Little Kids

Rejecting a playmate

Kids may not understand how much their rejection can hurt others

By Holly Bennett
Rejecting a playmate

“Go on,” urged the mom of the little girl. About four, she was hanging back at the edge of a play centre, eyeing the kids at the water table. “Just say, ‘Can I play too?’”

Finally she got up the courage ask to be part of the fun. “No!” answered a little boy roundly, scooping up the last floating dinosaur to underline his point. “Nobody else!”

It’s the kind of rejection nobody wants their child to experience — or dish out — but the reality is that by four or five, children don’t want to play with everybody, and they can be brutally honest about it.

Jan Gaudet, parenting program assistant with the Ontario Early Years Centre in London, Ont., and Heidi Morrison, director of Apple Tree Preschool in Calgary, offer some tips on how to coach preschoolers through the niceties of picking playmates.
Coaching the rejector

Don’t overreact. Preschoolers are learning to understand others’ feelings — indeed, they’re still learning basic social skills — so don’t make your child feel bad, says Gaudet. “He’s not trying to be nasty.”

Set a positive expectation. In a situation, such as a birthday party or playgroup, where everyone should be included, you can coach your child ahead of time and let him know that he will be expected to share and play with others.

And if you do hear him rejecting another child, you can step in to gently redirect, suggests Gaudet. “You might say, ‘We’re all sharing the toys here — you can have this piece and John can play with that one.’ Some-times it just takes the parent joining in for a short period of time to initiate that acceptance.”

Help kids understand others’ feelings. The development of empathy — understanding how things feel to another person — is just beginning at this stage. So the concept of “hurting somebody’s feelings” is not that easy for kids to grasp. This is something to work on as the opportunity comes up in daily life: When you observe a child crying in the mall or when reading a story or watching a DVD, talk about how the person feels and the importance of being gentle with others.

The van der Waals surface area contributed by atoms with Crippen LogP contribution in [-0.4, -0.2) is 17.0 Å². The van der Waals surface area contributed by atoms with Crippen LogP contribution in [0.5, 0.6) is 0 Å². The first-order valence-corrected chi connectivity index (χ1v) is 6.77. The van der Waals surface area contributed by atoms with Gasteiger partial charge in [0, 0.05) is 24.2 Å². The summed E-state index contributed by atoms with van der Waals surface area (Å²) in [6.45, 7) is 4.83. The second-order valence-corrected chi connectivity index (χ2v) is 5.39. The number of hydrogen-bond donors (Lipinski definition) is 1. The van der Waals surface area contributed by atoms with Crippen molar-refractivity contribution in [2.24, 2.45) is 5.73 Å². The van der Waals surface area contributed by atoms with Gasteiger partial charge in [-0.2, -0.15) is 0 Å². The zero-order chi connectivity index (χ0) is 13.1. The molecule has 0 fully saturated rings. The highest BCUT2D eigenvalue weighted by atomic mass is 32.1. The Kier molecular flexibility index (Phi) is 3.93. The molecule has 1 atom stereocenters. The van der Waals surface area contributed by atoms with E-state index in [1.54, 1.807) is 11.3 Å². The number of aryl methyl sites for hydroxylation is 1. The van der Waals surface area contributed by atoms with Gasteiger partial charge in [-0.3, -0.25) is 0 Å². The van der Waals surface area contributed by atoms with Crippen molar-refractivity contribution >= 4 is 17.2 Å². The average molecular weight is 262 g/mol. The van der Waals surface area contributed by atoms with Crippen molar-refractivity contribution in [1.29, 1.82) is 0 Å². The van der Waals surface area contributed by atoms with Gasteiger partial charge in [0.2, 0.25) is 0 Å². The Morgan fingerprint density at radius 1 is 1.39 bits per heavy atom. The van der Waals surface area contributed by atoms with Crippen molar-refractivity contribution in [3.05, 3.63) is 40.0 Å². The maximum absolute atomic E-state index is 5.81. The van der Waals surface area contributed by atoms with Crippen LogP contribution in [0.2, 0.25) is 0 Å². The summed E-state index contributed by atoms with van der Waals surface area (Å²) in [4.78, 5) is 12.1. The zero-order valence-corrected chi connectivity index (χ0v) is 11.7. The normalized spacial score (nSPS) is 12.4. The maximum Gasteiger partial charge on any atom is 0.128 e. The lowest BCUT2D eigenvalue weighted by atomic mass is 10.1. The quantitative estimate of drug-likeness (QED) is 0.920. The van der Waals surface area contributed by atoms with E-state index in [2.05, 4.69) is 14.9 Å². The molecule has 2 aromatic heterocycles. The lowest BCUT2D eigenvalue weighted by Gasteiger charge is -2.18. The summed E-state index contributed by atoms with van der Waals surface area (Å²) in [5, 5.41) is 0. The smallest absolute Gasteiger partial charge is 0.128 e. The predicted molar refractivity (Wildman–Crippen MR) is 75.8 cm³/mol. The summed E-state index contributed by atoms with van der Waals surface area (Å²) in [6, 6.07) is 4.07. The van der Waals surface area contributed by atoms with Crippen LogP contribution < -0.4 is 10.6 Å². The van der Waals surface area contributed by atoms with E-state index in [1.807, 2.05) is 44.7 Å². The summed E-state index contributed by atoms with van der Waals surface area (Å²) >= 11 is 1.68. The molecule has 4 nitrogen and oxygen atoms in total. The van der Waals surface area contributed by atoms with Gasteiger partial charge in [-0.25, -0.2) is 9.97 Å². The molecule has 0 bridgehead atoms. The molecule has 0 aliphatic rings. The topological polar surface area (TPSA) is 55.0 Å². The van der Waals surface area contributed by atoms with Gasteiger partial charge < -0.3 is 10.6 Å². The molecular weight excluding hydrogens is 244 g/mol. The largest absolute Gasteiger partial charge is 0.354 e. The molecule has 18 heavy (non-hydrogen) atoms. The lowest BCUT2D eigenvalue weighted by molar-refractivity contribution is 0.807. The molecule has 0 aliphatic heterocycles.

Teach him a nice way to say no. Grown-ups don’t necessarily like or want to socialize with everyone, points out Morrison, and neither do children. “Some personalities are just like oil and water. By about four, children get to know who they are likely to have fun with. They are going to search out somebody who is of like personality.”

Sometimes, too, you just want to play a special game with your best friend. At Morrison’s preschool, they respect the children’s right to choose their playmates, but also teach them how to decline with courtesy, using words like “Not right now, but maybe a bit later.”

Helping the rejectee

Don’t set her up for a fall. Morrison says that parents often coach their child to go up to a group of kids and say, “Can I play with you?” We assume the other kids will say yes. “But children don’t do that!” she says. If you suggest this tactic, prepare your child for both possible outcomes, saying something like “If he says no, that’s OK. We’ll find something else to do.”

Morrison suggests teaching kids a different approach altogether: Watch, listen and join in when appropriate — a child version of what adults do at a party.

Soften the blow. It’s not that we want to force that other child to play with ours (OK, we might, but we know we can’t!). We just don’t want our child crushed by the rejection. So help her interpret that resounding NO, suggests Morrison. “You can say, ‘He didn’t quite know how to say that nicely. What he meant was he wants to be on his own right now. He might play with you a little bit later.’”

Acknowledge feelings. “The parent needs to recognize if the child is feeling sad,” says Gaudet. “But always offer something positive along with it. For example, maybe tomorrow he can play with that child at the park. Help him realize that he’s not always going to be excluded.”

If it’s a pattern, try to set up positive play experiences. Everyone gets shut out at times. But if your child seems to have trouble connecting with other children, talk to his daycare provider or teacher and see if you can work together to give his social life a boost. Maybe there’s a child who seems a good fit that you can invite to your home for a playdate or special outing.

This article was originally published on Sep 08, 2008

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